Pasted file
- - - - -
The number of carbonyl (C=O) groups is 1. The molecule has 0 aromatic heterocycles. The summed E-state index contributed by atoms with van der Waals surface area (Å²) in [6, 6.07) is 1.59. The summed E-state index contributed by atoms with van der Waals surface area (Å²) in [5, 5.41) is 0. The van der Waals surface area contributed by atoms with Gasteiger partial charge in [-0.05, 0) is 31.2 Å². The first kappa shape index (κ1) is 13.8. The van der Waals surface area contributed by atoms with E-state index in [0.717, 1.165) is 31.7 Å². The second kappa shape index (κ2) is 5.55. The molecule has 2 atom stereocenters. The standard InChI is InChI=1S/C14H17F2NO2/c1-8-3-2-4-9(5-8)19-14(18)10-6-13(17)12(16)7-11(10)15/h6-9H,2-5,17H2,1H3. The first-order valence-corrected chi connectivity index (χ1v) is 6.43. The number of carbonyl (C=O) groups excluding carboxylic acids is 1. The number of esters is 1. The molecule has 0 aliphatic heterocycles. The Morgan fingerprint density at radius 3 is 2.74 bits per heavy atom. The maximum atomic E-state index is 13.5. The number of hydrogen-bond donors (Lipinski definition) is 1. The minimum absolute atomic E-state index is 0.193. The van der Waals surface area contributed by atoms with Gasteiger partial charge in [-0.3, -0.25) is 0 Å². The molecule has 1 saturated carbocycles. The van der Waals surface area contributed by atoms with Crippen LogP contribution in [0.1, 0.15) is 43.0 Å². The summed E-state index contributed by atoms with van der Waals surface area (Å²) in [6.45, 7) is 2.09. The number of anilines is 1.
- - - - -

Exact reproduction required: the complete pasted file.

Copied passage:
The number of carbonyl (C=O) groups is 1. The molecule has 0 aromatic heterocycles. The summed E-state index contributed by atoms with van der Waals surface area (Å²) in [6, 6.07) is 1.59. The summed E-state index contributed by atoms with van der Waals surface area (Å²) in [5, 5.41) is 0. The van der Waals surface area contributed by atoms with Gasteiger partial charge in [-0.05, 0) is 31.2 Å². The first kappa shape index (κ1) is 13.8. The van der Waals surface area contributed by atoms with E-state index in [0.717, 1.165) is 31.7 Å². The second kappa shape index (κ2) is 5.55. The molecule has 2 atom stereocenters. The standard InChI is InChI=1S/C14H17F2NO2/c1-8-3-2-4-9(5-8)19-14(18)10-6-13(17)12(16)7-11(10)15/h6-9H,2-5,17H2,1H3. The first-order valence-corrected chi connectivity index (χ1v) is 6.43. The number of carbonyl (C=O) groups excluding carboxylic acids is 1. The number of esters is 1. The molecule has 0 aliphatic heterocycles. The Morgan fingerprint density at radius 3 is 2.74 bits per heavy atom. The maximum atomic E-state index is 13.5. The number of hydrogen-bond donors (Lipinski definition) is 1. The minimum absolute atomic E-state index is 0.193. The van der Waals surface area contributed by atoms with Gasteiger partial charge in [-0.3, -0.25) is 0 Å². The molecule has 1 saturated carbocycles. The van der Waals surface area contributed by atoms with Crippen LogP contribution in [0.1, 0.15) is 43.0 Å². The summed E-state index contributed by atoms with van der Waals surface area (Å²) in [6.45, 7) is 2.09. The number of anilines is 1.